money scripts

Money Scripts 2.0 – Part B

This second part of “Money Scripts 2.0” focuses on the behaviors that result from our money beliefs. First, a reminder that our financial behaviors can be hurtful, problematic, and harmful—but even when they appear to make no sense, they are always logical when we understand what drives them. This includes the wounding that leaves a part of ourselves hurt and vulnerable. Then a protective part comes up with the money script, the intention being that, if we hold onto the belief and the behavior that supports it, the vulnerable part will never be hurt again. If you have a financial behavior that seems illogical, that’s because you have not yet uncovered the belief behind it.

Over the years, we’ve come up with a list of 13 harmful money behaviors. These are certainly not the only ones, but they are common ones that are problematic for many people. They are:

Financial Denial. We don’t want to look at financial reality because it’s really painful. We spin it or ignore it.

Underspending. This takes frugality to extremes, harming ourselves and others because we do not spend money we can afford to spend, even on basic self-care. Think miserliness like that of Ebenezer Scrooge.

Overspending. This is one of the most common behaviors. We spend money we cannot afford to spend, even on things and experiences we don’t need or sometimes don’t even want. It often comes down to a part of ourselves wanting to feel seen, heard, and worthy.

Compulsive Shopping/Spending. This is the “retail therapy” behavior, which is anything but a joke. Even when someone does not spend more than they can afford, shopping or spending as a way to avoid reality or avoid pain can be problematic. 

Financial Enabling. One common form of this is parents who financially support children or repeatedly bail them out of trouble, to a degree that is harmful to the parents’ financial wellbeing and/or to the children’s self-esteem and maturity. This is often driven by guilt, such as over a divorce or past mistakes. 

Financial Dependency. This can be the other side of financial enabling. It may also be dependency on government, a trust fund, or a partner.

Financial Enmeshment. This is having inappropriate money conversations with kids. An example would be a parent sharing anger or fear around finances when they really need to be talking with another adult or perhaps a therapist instead of burdening their child. 

Workaholism. This behavior sometimes is seen as a component of being successful, but it commonly is more about soothing emotional pain than it is about earning more money. 

Compulsive Gambling. This may show up as gambling through lotteries, casinos, and the like. It may also take the form of high-risk investing and speculating.

Hoarding. Hoarders have such emotional attachment to things that the thought of getting rid of them immediately triggers pain in a vulnerable part.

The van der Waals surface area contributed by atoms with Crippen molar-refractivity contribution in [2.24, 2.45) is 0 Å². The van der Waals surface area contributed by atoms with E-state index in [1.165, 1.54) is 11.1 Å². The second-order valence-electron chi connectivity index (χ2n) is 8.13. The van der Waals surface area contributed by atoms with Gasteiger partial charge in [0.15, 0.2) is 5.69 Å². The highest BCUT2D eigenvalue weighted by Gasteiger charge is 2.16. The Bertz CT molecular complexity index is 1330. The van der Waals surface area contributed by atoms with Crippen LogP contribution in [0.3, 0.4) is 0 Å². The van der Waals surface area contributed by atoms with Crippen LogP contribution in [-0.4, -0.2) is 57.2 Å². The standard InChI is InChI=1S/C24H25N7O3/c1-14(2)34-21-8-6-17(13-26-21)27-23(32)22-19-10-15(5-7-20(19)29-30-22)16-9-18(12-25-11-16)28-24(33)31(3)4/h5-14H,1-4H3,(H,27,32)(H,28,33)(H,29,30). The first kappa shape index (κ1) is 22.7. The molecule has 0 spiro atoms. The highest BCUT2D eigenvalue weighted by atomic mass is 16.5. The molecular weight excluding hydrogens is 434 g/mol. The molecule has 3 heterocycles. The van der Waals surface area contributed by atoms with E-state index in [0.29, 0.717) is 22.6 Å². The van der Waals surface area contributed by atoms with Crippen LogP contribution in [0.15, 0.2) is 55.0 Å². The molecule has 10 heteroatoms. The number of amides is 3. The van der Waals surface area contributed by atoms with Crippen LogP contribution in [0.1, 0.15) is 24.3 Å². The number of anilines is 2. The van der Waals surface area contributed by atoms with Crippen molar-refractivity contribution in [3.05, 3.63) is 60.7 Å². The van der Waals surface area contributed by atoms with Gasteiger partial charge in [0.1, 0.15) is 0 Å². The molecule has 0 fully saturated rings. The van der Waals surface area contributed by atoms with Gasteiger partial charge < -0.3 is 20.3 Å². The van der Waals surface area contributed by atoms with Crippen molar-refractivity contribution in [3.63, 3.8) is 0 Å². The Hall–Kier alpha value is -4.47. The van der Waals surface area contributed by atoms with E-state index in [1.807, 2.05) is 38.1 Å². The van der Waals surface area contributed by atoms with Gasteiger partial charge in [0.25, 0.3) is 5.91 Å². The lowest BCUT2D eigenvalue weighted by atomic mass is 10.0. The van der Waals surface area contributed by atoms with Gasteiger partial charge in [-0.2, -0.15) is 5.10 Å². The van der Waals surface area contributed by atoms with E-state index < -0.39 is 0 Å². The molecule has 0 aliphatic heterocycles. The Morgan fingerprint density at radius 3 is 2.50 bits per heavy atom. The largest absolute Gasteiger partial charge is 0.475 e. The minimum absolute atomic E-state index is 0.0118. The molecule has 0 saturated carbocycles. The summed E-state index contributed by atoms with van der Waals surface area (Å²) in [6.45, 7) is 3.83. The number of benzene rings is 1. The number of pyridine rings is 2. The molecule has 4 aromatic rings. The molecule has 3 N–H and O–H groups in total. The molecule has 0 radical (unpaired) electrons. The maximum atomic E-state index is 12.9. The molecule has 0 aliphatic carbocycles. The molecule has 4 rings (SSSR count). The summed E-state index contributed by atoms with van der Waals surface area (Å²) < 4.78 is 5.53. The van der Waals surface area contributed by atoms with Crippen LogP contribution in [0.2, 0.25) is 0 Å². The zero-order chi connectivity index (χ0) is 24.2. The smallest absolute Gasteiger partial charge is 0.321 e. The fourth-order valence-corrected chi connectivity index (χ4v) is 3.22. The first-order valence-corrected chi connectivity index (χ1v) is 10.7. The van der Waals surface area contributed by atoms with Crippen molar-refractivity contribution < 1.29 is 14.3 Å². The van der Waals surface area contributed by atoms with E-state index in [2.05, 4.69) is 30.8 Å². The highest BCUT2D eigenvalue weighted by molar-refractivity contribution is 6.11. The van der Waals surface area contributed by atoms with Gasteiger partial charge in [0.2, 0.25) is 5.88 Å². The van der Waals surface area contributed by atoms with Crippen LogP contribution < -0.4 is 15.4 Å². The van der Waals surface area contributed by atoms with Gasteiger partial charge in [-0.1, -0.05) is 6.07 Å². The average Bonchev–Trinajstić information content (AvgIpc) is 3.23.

Vow of Poverty. This is often due to guilt and shame over the idea of having money, associated with a belief that “money is bad” or “wealth is bad.”

Squandering Sudden Wealth. Much like an unconscious vow of poverty, this is commonly associated with guilt and shame that will be eased by getting rid of the money.

Financial Secrecy/Financial Infidelity. Keeping financial secrets can damage a marriage or other relationship in much the same way as sexual infidelity. 

Why is it so hard to change financial behaviors like these? In part because it requires exploring the underlying money scripts. You may have all sorts of protective parts keeping you from admitting or finding out what that belief is. There will be shame that you can’t change the behavior or that you have a deep belief that drives the behavior. Yet these emotional parts of us are young. They don’t really care about logic; they believe what they believe. 

This is why, in financial therapy, we often ask and remind people to please suspend judging and criticizing yourself. We have these judgmental and critical parts of ourselves that will keep us from uncovering the truth of our parts’ money scripts because they are so afraid that we’re going to be shamed and or criticized for even giving voice to that belief. 

One component in rescripting our money beliefs is to see if you can separate yourself from the money script. It is not a “truth,” it is just a belief held by one inner part of you. It is not you. Your aim is to get to know the part of you holding that money script, without judgment. Your purpose is not to take that money script away or to shame that part for having it.

If you want to know more about understanding and reframing money scripts, three of my co-authored books may be useful resources. These are Facilitating Financial Health, The Financial Wisdom of Ebenezer Scrooge, and Wired for Wealth

Check out The Financial Therapy Podcast by Rick Kahler concerning this topic.

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